It is imperative that cardiovascular training programs provide the necessary education and training to promote best practices among their trainees, who bear the responsibility to provide optimal preventive services to their patients. This report outlines specific areas of knowledge and skills necessary to achieve this goal and also defines the required and recommended standards to achieve this goal. The report updates previously published standards for training cardiology fellows enrolled in cardiac fellowship programs on the basis of changes in the field since 2008 (2) and as part of a broader effort to establish consistent training criteria across all aspects of cardiology. It also addresses the evolving framework of competency-based medical education described by the ACGME Outcomes Project and the 6 general competencies endorsed by the ACGME and ABMS. For the purpose of this document, all references to ASCVD prevention refer to both primary and secondary prevention.
The background and overarching principles governing fellowship training are provided in the COCATS 4 Introduction, and readers should become familiar with this foundation before considering the details of training in a subdiscipline such as CVD prevention. The Steering Committee and Task Force recognize that implementation of these changes in training requirements will occur incrementally over time.
For most areas of adult cardiovascular medicine, 3 levels of training are delineated:
▪ Level I training, the basic training required of trainees to become competent consultant cardiologists, is required of all fellows in cardiology, and can be accomplished as part of a standard 3-year training program in cardiology.
▪ Level II training refers to additional training in 1 or more areas that enables some cardiologists to perform or interpret specific procedures or render more specialized care for specific patients and conditions. This level of training is recognized only for those areas in which an accepted instrument or benchmark, such as a qualifying examination, is available to measure specific knowledge, skills, or competence. In the case of prevention, the Task Force identified no specific competencies for Level II training. Given the central importance of prevention to managing patients with CVD, all competencies have been identified as Level I (required for all fellows) or relegated to advanced training postfellowship.
▪ Level III training—Although there are programs for advanced training in prevention, such as may be required to qualify as director of a clinical service, research program, or both, there is, as yet, no formal Level III certification process for added qualification in prevention. Cardiologists who wish to focus their careers on CVD prevention may wish to consider advanced training outside of the ACGME-accredited training program (see Section 4.2.2. Advanced Training).
2 General Standards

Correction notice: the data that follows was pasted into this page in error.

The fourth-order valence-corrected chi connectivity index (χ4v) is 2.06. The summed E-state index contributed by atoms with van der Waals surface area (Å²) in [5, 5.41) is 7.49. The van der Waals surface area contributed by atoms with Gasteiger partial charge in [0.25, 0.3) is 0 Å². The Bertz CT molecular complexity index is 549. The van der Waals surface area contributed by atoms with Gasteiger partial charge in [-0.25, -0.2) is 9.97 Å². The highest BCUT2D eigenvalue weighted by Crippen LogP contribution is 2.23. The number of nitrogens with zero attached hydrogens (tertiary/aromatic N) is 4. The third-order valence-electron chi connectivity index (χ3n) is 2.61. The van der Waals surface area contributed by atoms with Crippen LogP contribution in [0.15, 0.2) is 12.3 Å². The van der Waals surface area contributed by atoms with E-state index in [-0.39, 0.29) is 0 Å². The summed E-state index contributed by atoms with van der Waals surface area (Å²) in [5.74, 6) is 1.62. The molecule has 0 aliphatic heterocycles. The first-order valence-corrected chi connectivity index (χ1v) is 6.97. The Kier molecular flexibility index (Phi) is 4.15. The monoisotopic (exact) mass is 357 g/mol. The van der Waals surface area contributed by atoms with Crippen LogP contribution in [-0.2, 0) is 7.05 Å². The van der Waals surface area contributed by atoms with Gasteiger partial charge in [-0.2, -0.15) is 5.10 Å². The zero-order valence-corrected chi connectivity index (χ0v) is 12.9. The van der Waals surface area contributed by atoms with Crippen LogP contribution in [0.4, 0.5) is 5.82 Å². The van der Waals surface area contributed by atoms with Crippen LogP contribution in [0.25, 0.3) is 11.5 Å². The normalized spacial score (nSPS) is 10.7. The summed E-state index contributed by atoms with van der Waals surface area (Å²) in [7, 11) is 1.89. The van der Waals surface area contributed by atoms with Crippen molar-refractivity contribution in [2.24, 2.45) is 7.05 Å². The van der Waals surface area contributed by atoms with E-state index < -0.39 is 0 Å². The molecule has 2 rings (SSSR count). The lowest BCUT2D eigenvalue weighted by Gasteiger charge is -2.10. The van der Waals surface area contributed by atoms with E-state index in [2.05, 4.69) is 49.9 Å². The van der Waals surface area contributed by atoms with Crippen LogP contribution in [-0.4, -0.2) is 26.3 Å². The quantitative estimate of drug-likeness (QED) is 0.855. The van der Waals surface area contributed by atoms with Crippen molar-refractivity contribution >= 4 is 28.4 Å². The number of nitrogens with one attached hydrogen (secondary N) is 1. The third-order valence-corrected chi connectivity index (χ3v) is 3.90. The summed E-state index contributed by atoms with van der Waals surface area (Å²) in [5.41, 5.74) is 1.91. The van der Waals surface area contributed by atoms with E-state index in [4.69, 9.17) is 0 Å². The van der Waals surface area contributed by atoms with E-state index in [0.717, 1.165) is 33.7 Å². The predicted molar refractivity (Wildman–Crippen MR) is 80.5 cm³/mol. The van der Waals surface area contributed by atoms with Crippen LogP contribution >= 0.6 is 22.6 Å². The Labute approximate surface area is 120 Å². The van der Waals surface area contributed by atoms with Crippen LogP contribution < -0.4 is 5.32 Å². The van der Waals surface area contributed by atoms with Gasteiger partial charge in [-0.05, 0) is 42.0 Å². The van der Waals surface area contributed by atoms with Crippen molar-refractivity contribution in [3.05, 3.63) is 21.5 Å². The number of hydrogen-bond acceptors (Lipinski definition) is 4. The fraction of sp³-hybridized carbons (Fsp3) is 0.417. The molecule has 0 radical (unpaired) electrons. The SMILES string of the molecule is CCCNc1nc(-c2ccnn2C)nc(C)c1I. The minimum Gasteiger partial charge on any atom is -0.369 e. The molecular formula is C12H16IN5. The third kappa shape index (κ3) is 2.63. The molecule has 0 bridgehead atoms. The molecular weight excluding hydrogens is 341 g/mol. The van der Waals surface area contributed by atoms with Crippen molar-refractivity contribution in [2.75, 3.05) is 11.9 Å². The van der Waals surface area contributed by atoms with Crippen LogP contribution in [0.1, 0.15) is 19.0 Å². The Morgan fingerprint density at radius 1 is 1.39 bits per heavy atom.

ASCVD, or its antecedent risk factors, acquired at a young age is often strongly related to poor lifestyle habits such as unhealthy diet, sedentary behavior, and tobacco use. If widely implemented, evidence-based population strategies have the promise to reduce the burden of CVD risk factors in the community and make preventive strategies more effective for high-risk patients (3). As noted earlier, training in CVD prevention should be an essential part of all cardiovascular fellowship programs. Several important statements and guidelines provide the basis for training in the assessment and treatment of patients at risk of cardiovascular events. These statements have been developed by organizations such as the ACC; American Heart Association; and National Heart, Lung, and Blood Institute and should be included as core references in training as they become available and are updated (4–11). This evidence base will be especially useful when cardiologists begin practice after training and/or assume leadership positions.
There should be adequate faculty, both in number and experience, to conduct training in preventive cardiovascular medicine. It is also highly desirable for at least some faculty to have expertise in vascular biology, atherosclerosis, hypertension, disorders of lipid metabolism, obesity and weight management, sleep medicine, diet and nutrition, smoking cessation, diabetes mellitus, thrombosis, clinical epidemiology, cardiac rehabilitation, exercise physiology, clinical pharmacology, genetics and pharmacogenomics, and the psychosocial aspects of CVD. Ideally, specific faculty in the cardiovascular medicine training program should be able to serve as topic area experts in 1 or more of these areas. This is important because the faculty should be able to function as role models in preventive cardiovascular medicine. Mentoring is important for cardiovascular trainees in their formative years, and prevention-oriented role models should function in this capacity.